If a campaign has been created with various forms of technology then this will be very hard to achieve – as the print will be tracked in one way; the email in another and the web in an another – at differing times and in differing formats. Pulling this all together is a nightmare. By using different technology it is also not always possible to get integrated and true ROI figures – because there is no way in ascertaining what a recipient did when and in response to what.

Try using a technology platform that allows you to track across all forms of media not just one, and in real-time so that you can see what is happening as the campaign actually rolls out.

Underestimating the importance of good data!

Although design, messaging and execution are of the upmost importance so is the data. It may well be that you do not need vast quantities of intelligence about a recipient to run a campaign – you do however need good and clean data.

Make sure that you are not simply injecting cheap data into the campaign and hoping that all will be well. It will not. Refine, cleanse, de-duplicate and sort your data before it goes anywhere near a live campaign – and then even when it does proof records with your campaign! Oh and then proof again!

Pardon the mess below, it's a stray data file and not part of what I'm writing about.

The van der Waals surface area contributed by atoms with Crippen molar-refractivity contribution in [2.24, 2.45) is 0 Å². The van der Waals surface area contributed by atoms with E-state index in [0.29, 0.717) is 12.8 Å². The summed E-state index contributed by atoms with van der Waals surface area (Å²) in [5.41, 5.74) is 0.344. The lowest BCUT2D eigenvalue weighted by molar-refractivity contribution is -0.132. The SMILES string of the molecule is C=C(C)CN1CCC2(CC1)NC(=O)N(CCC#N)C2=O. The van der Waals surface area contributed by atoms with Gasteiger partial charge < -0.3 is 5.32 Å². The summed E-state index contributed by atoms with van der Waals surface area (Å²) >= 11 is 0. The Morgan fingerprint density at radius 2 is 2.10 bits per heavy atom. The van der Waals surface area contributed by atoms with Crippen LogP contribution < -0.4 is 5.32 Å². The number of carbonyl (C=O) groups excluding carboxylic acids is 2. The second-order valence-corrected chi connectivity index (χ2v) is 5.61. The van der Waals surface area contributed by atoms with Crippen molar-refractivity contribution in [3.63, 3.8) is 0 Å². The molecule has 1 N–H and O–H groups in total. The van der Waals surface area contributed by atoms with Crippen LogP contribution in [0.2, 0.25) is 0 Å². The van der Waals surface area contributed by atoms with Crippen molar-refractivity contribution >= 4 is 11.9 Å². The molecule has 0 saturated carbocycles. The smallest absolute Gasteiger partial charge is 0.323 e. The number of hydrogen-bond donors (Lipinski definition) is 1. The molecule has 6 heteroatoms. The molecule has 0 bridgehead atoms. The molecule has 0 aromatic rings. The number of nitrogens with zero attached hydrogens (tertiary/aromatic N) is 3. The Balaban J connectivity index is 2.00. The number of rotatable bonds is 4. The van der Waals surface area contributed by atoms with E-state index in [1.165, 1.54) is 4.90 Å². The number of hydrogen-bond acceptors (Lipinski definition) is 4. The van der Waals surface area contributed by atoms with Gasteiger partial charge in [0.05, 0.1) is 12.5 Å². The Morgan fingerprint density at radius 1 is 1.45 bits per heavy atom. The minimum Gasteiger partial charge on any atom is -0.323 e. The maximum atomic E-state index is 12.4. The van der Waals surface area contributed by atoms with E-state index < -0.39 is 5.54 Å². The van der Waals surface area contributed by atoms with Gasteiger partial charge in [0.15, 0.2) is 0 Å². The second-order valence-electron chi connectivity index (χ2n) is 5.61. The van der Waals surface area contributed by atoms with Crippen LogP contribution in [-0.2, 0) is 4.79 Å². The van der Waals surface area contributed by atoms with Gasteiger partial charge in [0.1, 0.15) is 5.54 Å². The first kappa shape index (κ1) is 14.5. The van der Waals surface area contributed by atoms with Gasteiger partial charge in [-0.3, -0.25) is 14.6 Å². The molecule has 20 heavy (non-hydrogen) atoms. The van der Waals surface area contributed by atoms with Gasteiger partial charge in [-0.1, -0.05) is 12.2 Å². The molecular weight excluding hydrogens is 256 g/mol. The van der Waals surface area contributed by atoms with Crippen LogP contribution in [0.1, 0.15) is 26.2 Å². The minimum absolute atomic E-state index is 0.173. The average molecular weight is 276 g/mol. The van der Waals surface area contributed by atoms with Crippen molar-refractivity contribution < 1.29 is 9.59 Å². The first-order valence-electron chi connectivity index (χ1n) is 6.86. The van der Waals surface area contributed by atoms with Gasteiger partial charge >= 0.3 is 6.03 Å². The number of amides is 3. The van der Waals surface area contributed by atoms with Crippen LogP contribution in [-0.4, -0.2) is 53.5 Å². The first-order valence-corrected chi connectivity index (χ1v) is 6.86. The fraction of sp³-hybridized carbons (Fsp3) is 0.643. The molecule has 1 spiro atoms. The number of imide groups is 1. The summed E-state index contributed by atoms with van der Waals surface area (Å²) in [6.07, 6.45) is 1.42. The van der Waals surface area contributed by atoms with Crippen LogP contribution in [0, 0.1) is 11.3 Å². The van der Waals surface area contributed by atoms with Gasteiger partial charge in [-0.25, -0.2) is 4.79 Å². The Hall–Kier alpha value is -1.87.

If you do not trust a particular field in your data then either do not use it; or ensure that you work all the business rules to handle all eventualities and unknowns. For example if you are not 100% confident that all the data contains a surname field then either do not use it or ensure that you include all the relevant logic to handle any eventuality.

Also many of the best campaigns allow for viral marketing and self-cleansing. Embrace these technologies. By allowing a campaign to have a viral element will mean that new customer details can be added to the database automatically which is immensely powerful. Think about allowing recipients to edit or amend contacts details on their personalised website. This not only grants the recipient some control of what data you hold on them, but also allows your customers to update and the cleanse your database for you – at no additional costs!

Once you have clean and reliable data then make sure that you use it effectively – both to target which recipients get which pieces of communication; but also what they see embedded in each piece.

Forgetting that it is about relevancy and not about personalisation!